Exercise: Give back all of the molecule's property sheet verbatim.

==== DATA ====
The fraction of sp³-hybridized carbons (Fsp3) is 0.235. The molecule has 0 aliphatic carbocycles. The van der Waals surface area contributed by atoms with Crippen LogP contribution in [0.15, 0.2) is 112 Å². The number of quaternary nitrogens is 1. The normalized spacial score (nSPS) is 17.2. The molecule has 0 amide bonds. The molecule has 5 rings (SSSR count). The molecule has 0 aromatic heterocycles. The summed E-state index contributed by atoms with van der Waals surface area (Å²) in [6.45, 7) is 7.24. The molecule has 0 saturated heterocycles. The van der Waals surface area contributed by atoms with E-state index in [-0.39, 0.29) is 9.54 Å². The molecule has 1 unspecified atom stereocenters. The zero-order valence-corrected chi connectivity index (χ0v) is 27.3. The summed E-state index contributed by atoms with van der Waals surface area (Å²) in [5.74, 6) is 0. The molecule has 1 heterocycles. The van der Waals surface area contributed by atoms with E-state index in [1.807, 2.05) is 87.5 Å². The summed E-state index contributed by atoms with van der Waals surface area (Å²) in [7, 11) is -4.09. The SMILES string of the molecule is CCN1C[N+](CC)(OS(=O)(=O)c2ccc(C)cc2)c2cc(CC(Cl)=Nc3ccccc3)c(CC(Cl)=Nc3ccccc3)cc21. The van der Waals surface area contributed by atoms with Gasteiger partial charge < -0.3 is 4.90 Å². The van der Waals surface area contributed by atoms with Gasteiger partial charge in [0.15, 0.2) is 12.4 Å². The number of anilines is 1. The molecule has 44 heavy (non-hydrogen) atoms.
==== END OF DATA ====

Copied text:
The fraction of sp³-hybridized carbons (Fsp3) is 0.235. The molecule has 0 aliphatic carbocycles. The van der Waals surface area contributed by atoms with Crippen LogP contribution in [0.15, 0.2) is 112 Å². The number of quaternary nitrogens is 1. The normalized spacial score (nSPS) is 17.2. The molecule has 0 amide bonds. The molecule has 5 rings (SSSR count). The molecule has 0 aromatic heterocycles. The summed E-state index contributed by atoms with van der Waals surface area (Å²) in [6.45, 7) is 7.24. The molecule has 0 saturated heterocycles. The van der Waals surface area contributed by atoms with E-state index in [-0.39, 0.29) is 9.54 Å². The molecule has 1 unspecified atom stereocenters. The zero-order valence-corrected chi connectivity index (χ0v) is 27.3. The summed E-state index contributed by atoms with van der Waals surface area (Å²) in [5.74, 6) is 0. The molecule has 1 heterocycles. The van der Waals surface area contributed by atoms with E-state index in [1.807, 2.05) is 87.5 Å². The summed E-state index contributed by atoms with van der Waals surface area (Å²) in [7, 11) is -4.09. The SMILES string of the molecule is CCN1C[N+](CC)(OS(=O)(=O)c2ccc(C)cc2)c2cc(CC(Cl)=Nc3ccccc3)c(CC(Cl)=Nc3ccccc3)cc21. The van der Waals surface area contributed by atoms with Gasteiger partial charge < -0.3 is 4.90 Å². The van der Waals surface area contributed by atoms with Gasteiger partial charge in [0.15, 0.2) is 12.4 Å². The number of anilines is 1. The molecule has 44 heavy (non-hydrogen) atoms.